I have a feeling it actually has nothing to do with it... Hm... I have someone looking for a new hard drive for me so if its not the hard drive itself it must be the motherboard... That would suck... I don't know why it would be the motherboard though considering nothing else seems to have had a problem and it seems fine... Just the ESDI controller gives me an error... You said it should be the board on the bottom of the actual HD right? So if I can get my hands on another one similar then I can swap the boards and it should work... Hm... Well I guess I have some tinkering ahead of me... Hopefully its not the motherboard...
 
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krebizfan

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You have the drive so examine it carefully and see if there is a board that can be removed and normal drive connectors underneath. I am operating from memory and the few reference books I have. Don't spend lots of money without verification.
 

Conmega

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There is no such adapter board. As I said this looks like the original drive that was in the machine at purchase it being an IBM drive.
Here are some pictures:
DSCF1955.jpgDSCF1957.jpgDSCF1958.jpgDSCF1959.jpg
 

NeXT

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I can second that I've heard before that the ESDI drive itself is an MCA device with a single channel controller onboard.

On the 55SX you literally have a ribbon cable that linked the top of the MCA riser card to the drive.

IBM_PS2_MCA_Model_55_SX,_hard_drive_cabling_and_riser.jpg
 

hwrdmltn

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This is an ESDI as everyone is in agreement with. Your problem: it is in IBM proprietary connection scheme between the card and the drive that IBM introduced with the MCA in an effort to get customers away from buying third party add-ons like they did for the XT/AT architecture which was much less expensive than IBM's, forcing customers to purchase IBM only hardware. Fortunately (unfortunately for IBM) it never "caught" on. So back to your problem - this controller hooks into the BIOS through software during BIOS boot, much like the XT did (because the interface was 8 bit only) and what this is telling me is the PROM code is running on the card (hence the error message) but the card does not see the drive (what the prom on the card does when the bios makes a call to the HD software hook) so my suggestion is to make sure you have a very clean connector on BOTH ends of that edge connector - I use an ordinary pencil eraser to clean the edge contacts - and alcohol IF there is some soluable gunk present (be sure it is dry before reassembling the connectors to the edge connectors). I have also used ordinary BRAKE cleaner from your local autozone or what ever - but be warned - while brake cleaner will not harm pc boards, it will eat some plastics. DON'T try to put some in a Styrofoam cup and expect it to be there in a few seconds. Also nail polish remover is also a great board solvent - similar chemical to what is used to remove (wash) excess flux after solder flow so that the flux used in the soldering process is removed and doesn't become a contaminant in time.
BTW these drives need to be low-level formatted before they can be used in any operating system - it is similar to RLL encoding but supposed to have much better error correction.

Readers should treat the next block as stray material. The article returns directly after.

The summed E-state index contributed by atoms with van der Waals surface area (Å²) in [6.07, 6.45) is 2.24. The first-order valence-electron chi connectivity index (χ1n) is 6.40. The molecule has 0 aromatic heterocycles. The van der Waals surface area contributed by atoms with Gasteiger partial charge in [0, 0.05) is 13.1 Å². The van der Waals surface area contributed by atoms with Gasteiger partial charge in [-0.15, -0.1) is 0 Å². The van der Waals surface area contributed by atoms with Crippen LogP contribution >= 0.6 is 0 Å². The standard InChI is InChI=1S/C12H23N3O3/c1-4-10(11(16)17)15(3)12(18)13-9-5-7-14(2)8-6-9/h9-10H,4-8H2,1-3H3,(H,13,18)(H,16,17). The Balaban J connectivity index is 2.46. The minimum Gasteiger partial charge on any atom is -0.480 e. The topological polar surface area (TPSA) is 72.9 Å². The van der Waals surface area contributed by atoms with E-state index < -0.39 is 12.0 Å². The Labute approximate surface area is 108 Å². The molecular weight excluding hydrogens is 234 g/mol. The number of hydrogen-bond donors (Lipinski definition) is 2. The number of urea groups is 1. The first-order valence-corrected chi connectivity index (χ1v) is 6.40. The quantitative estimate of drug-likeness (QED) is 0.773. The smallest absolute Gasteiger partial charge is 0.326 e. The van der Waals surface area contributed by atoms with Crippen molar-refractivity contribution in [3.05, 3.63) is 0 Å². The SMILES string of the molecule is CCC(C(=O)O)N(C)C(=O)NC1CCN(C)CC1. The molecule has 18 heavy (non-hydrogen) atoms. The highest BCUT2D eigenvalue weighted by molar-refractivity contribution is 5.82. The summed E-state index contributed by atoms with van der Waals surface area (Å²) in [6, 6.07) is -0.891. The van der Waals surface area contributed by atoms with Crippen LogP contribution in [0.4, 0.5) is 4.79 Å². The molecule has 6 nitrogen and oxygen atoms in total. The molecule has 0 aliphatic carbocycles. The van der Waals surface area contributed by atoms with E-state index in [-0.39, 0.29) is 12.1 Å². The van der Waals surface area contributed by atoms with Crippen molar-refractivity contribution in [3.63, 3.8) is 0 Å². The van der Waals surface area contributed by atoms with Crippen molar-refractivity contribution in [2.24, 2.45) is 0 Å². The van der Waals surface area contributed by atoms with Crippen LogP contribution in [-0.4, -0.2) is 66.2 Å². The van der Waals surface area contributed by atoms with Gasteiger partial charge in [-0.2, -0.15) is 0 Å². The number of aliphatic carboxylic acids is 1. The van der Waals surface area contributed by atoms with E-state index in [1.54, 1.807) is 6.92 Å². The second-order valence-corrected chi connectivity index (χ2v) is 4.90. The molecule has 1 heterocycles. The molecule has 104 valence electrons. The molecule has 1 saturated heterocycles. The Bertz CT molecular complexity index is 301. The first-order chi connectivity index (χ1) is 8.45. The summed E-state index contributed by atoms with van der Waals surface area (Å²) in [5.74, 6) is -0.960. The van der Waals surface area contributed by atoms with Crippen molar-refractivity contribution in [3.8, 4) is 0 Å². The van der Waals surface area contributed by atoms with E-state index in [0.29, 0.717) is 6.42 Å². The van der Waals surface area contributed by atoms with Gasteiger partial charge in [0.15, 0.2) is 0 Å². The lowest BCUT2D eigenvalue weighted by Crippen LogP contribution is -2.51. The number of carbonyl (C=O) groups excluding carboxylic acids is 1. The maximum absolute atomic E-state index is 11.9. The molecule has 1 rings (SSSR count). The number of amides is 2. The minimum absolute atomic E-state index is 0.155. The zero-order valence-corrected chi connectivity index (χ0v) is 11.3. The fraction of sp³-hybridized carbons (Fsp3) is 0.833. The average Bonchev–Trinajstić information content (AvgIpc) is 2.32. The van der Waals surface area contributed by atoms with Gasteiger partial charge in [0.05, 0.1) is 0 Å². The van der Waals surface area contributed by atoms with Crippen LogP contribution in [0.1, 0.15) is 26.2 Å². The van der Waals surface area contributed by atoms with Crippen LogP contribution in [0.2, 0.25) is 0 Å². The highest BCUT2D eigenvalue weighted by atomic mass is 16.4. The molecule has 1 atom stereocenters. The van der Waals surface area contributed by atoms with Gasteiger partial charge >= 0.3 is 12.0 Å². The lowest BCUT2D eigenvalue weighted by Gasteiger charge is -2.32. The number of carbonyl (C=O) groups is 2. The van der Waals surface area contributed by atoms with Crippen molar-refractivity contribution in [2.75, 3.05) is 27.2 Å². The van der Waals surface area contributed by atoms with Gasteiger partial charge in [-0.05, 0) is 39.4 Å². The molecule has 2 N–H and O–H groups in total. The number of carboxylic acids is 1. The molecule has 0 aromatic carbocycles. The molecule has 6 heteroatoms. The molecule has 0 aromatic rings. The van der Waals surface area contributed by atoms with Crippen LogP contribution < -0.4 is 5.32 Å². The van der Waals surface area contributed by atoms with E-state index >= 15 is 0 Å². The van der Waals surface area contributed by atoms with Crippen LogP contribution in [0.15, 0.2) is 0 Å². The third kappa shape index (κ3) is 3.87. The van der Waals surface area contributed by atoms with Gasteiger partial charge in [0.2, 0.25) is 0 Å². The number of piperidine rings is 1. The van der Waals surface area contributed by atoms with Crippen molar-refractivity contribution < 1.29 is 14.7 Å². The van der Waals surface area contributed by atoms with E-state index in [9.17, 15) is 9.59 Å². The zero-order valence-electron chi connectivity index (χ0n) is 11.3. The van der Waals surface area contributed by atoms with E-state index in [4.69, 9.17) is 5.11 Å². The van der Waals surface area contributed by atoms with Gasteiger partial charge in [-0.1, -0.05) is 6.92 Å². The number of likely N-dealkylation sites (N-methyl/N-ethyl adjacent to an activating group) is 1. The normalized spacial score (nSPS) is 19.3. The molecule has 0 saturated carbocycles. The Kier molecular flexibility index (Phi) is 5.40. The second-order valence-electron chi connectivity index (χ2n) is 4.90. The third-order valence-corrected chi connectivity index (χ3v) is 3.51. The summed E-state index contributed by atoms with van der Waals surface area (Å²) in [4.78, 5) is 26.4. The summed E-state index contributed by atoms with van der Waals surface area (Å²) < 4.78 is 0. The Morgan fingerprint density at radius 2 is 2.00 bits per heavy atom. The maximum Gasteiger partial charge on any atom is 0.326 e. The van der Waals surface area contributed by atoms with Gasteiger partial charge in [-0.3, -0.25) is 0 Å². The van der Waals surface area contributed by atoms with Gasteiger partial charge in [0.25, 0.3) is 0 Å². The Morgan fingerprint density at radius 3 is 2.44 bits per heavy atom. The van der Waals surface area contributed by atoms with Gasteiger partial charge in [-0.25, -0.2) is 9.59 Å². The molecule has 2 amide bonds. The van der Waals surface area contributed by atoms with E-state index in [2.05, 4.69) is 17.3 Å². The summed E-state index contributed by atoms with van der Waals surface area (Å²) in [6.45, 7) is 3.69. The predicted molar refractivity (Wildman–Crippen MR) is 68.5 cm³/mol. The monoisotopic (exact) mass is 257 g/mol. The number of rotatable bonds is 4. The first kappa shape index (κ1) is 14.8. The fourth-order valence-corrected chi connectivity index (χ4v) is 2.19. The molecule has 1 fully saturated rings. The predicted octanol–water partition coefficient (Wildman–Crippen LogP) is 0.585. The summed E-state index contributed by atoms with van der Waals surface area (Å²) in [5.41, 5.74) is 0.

Just my two cents worth.
 

jharre

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I had this same problem with a drive that I picked up on fleabay for a song. The brown ribbon cable from the heads to the corner of the board (4th pic, on the right) had some white gunk in the connector that was preventing contact. Some quality time with an xacto knife to scrape it off the pins and some alcohol and swabs to clean up afterwards got mine going again. If you are lucky, just cleaning the connectors will help.

Mine went into a 55SX like NeXT shows above.
 

Conmega

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Well now I have another problem... I took everything apart to clean it up more then put it back together and flipped the switch and nothing... Nothing at all...
I reseated the Co-processor and I blew the dust out of the long power-supply with a compressor. Do you think I damaged the power-supply blowing the dust out? Maybe something happened when I reseated the Co-processor? Any ideas? I don't have the screw bits to open the power-supply at the moment but I did order them and should be here in a day or two. But what are these symptoms of? Just nothing at the flick of the power switch just silence. Ideas?
 
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Stone

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It could be an improperly seated component. Power supplies tend to shut down immediately upon sensing a short. See if something is mis-socketed.
 

Conmega

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I reseated all the chips all the ram modules and cleaned the edge on which the power-supply attaches to and still nothing...
I cant even hear a little bit of a whine from flipping the power-supply on it seems as if its not even getting wall voltage fro the wall but I know it is because I can hook the power cable to the monitor, monitor powers on, put the plug in the PS/2... Nothing...
 

smeezekitty

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Oops misread. You can try disconnecting the outputs of the PSU to see if it comes up.
Otherwise I suspect there is a problem inside the PSU.
 

Stone

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Plug another drive and nothing else into the power supply. Some PSUs won't fire up without a load. If nothing lights up the PSU is probably dead.
 

Conmega

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The power supply has a card-edge connector there's no place for me to hook up a drive separately. Hmm well I guess I'll have to wait till I get the security torx in the mail and pop it open. I must have done something when I was blowing out the dust.